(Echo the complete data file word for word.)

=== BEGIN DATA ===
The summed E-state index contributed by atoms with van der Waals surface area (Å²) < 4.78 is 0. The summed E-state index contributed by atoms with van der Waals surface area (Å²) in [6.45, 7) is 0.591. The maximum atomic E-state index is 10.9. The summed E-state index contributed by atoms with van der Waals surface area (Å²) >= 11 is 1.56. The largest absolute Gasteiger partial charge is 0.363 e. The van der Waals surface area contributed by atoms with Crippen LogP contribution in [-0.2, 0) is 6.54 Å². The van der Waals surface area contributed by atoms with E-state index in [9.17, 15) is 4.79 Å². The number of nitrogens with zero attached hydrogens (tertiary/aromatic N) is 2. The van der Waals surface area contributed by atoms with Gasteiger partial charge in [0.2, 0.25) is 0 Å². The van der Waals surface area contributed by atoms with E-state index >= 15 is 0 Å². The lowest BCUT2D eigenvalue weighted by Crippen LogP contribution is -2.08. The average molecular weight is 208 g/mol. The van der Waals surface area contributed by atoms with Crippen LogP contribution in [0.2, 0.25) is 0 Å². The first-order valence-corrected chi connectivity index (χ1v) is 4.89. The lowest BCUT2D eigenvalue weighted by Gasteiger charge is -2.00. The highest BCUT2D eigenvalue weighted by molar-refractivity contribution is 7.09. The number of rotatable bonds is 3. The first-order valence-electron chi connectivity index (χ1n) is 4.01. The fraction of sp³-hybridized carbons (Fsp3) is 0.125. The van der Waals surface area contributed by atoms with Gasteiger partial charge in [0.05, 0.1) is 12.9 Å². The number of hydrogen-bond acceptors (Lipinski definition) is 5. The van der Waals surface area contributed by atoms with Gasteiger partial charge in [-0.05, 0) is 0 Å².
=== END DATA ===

The summed E-state index contributed by atoms with van der Waals surface area (Å²) < 4.78 is 0. The summed E-state index contributed by atoms with van der Waals surface area (Å²) in [6.45, 7) is 0.591. The maximum atomic E-state index is 10.9. The summed E-state index contributed by atoms with van der Waals surface area (Å²) >= 11 is 1.56. The largest absolute Gasteiger partial charge is 0.363 e. The van der Waals surface area contributed by atoms with Crippen LogP contribution in [-0.2, 0) is 6.54 Å². The van der Waals surface area contributed by atoms with E-state index in [9.17, 15) is 4.79 Å². The number of nitrogens with zero attached hydrogens (tertiary/aromatic N) is 2. The van der Waals surface area contributed by atoms with Gasteiger partial charge in [0.2, 0.25) is 0 Å². The van der Waals surface area contributed by atoms with E-state index >= 15 is 0 Å². The lowest BCUT2D eigenvalue weighted by Crippen LogP contribution is -2.08. The average molecular weight is 208 g/mol. The van der Waals surface area contributed by atoms with Crippen LogP contribution in [0.2, 0.25) is 0 Å². The first-order valence-corrected chi connectivity index (χ1v) is 4.89. The lowest BCUT2D eigenvalue weighted by Gasteiger charge is -2.00. The highest BCUT2D eigenvalue weighted by molar-refractivity contribution is 7.09. The number of rotatable bonds is 3. The first-order valence-electron chi connectivity index (χ1n) is 4.01. The fraction of sp³-hybridized carbons (Fsp3) is 0.125. The van der Waals surface area contributed by atoms with Gasteiger partial charge in [0.05, 0.1) is 12.9 Å². The number of hydrogen-bond acceptors (Lipinski definition) is 5. The van der Waals surface area contributed by atoms with Gasteiger partial charge in [-0.05, 0) is 0 Å².